Engraving of Jacobus Capitein
Image Ownership: Public Domain
As one of the first known sub-Saharan Africans to study at a European university, the freed slave Jacobus Capitein became a celebrity in Holland for his academic and religious achievements and later returned to his homeland to evangelize the indigenous population. Capitein was born on the Gold Cost but his exact place and date of birth are unknown. According to his own account, he was kidnapped from his parents at the age of seven or eight and sold to Dutch sea-captain named Arnold Steenhard who gave him as a present to his friend the merchant Jacob van Gogh. Capitein lived with his master for two years in the Dutch Fort of Elmina in Ghana before leaving with him for Holland in 1728.
With his entry into The Netherlands, Capitein won his freedom since slavery at that time was officially banned. He moved with his guardian to The Hague where he learned Dutch and after one year was able to attend the catechism class of the local Reformed Church where he was later baptized. Very early in his education he announced his desire to become a missionary in Africa. Being an excellent student, Capitein obtained the support of Van Gogh and other guardians to pay for his higher education and finally begin his studies in theology at the University of Leiden in 1737.
For the next four years, Capitein pursued his studies, expanding his knowledge in Latin, Greek and Hebrew and becoming one of the best students of his faculty. His dissertation on slavery and Christian liberty (as not being opposed to each other) was presented in 1742 and gained him widespread attention and appreciation among theologians and slave traders. Having finished his studies, Capitein soon became the first black minister of the Reformed Church and in the same year boarded a ship to return to Africa.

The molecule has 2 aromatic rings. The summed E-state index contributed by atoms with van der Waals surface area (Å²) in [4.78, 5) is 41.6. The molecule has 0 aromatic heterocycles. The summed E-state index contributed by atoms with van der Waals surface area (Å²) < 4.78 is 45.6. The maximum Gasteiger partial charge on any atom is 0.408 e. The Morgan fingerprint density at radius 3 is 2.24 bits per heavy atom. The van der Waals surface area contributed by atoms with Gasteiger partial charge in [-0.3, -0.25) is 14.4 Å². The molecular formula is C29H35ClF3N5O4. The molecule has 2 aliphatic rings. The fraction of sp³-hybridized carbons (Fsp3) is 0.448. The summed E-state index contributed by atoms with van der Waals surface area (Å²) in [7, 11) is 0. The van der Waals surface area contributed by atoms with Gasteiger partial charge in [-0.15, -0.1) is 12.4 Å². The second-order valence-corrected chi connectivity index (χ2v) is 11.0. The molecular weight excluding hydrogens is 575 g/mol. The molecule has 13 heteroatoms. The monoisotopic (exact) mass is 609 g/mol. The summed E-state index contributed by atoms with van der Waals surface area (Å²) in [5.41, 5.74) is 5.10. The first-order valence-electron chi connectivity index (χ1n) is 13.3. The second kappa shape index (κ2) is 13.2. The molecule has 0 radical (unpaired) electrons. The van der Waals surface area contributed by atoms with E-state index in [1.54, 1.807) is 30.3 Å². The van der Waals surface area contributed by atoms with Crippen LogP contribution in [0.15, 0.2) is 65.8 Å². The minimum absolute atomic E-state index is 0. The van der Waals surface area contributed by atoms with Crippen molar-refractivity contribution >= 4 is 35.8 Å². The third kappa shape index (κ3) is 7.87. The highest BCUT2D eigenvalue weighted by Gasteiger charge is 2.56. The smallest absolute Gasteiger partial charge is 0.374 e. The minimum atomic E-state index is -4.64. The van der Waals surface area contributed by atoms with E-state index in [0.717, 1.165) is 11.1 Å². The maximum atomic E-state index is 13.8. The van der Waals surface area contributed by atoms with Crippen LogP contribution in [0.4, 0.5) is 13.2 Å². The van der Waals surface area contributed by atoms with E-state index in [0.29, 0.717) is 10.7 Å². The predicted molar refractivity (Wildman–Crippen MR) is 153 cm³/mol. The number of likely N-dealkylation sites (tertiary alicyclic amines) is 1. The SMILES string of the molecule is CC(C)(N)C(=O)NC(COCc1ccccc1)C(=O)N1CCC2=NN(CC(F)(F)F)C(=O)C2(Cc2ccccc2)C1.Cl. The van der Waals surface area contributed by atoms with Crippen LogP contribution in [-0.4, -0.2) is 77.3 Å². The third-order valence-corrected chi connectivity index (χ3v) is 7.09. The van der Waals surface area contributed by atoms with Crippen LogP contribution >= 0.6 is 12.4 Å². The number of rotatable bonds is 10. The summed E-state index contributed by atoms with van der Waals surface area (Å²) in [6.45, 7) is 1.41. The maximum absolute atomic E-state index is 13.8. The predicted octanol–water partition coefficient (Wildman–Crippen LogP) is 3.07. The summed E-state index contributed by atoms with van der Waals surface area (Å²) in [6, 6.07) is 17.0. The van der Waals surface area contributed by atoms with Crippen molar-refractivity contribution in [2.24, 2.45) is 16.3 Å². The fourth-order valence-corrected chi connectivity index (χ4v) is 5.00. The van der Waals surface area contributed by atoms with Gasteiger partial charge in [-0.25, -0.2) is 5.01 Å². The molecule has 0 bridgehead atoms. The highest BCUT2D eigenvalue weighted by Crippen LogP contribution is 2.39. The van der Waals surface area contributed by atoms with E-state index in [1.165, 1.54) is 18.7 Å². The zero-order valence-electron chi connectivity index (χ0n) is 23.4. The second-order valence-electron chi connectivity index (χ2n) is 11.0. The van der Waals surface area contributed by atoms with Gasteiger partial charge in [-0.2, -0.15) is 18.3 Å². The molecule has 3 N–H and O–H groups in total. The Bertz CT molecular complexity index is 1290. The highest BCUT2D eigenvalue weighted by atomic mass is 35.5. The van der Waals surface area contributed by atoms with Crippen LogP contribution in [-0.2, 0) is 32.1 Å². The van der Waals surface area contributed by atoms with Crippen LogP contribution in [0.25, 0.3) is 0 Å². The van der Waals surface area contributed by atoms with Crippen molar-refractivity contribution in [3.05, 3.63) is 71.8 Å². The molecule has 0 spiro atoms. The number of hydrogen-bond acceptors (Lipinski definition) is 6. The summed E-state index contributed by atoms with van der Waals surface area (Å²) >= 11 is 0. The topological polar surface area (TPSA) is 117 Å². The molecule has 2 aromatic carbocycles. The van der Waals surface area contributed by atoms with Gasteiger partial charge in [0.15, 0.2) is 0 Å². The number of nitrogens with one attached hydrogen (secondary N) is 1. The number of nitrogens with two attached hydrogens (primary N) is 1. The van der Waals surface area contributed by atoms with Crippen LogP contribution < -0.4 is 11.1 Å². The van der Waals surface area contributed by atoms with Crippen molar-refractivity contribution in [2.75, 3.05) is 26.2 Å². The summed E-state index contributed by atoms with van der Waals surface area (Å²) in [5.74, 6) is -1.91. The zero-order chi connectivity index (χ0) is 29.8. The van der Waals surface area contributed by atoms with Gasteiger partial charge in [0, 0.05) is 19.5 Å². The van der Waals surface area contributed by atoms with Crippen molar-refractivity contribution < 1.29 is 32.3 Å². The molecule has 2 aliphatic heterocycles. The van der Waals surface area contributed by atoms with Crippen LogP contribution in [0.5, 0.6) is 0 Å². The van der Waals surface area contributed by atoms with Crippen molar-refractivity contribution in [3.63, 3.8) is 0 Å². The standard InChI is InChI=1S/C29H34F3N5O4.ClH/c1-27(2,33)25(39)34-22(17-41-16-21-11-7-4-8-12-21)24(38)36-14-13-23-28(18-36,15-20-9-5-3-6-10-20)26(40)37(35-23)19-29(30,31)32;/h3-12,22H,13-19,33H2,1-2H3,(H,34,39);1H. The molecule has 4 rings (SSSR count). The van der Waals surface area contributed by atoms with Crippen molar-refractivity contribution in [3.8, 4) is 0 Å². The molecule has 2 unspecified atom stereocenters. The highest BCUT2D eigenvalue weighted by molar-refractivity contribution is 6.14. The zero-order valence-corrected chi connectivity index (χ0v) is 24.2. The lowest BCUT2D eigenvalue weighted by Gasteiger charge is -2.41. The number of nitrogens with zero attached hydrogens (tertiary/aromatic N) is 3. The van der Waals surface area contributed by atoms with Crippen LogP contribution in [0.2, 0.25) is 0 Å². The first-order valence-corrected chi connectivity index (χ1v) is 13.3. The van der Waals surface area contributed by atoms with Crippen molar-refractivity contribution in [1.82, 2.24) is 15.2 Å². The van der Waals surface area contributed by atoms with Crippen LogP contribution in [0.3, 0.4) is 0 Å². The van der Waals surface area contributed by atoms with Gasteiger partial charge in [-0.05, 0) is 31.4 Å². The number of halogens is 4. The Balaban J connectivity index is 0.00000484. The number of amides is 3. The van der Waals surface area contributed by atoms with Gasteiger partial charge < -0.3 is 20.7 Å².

Immediately after his arrival in Elmina in October 1742, Capitein took up his missionary work. He tried to revive a religious school for mulatto children that had been started by the Dutch and translated religious texts into Fanti. But his work was hampered by setbacks and personal defeats stemming from the lack of support by the West Indian Trading Company and his church Classis in Holland. Embittered and in debt, Capitein died on 1st February 1747, aged about 30.
Allison Blakely, Blacks in the Dutch World: The Evolution of Racial Imagery in a Modern Society (Bloomington: Indiana UP, 1993); David Nii Anum Kpobi, Mission in Chains: The Life, Theology and Ministry of the Ex-Slave Jacobus E.J. Capitein (1717-1747) with a Translation of his Major Publications (Zoetermeer: Uitgeverij Boekencentrum, 1993); William J. Simmons, Men of Mark: Eminent, Progressive and Rising (New York: Arno Press, 1968).
University of Augsburg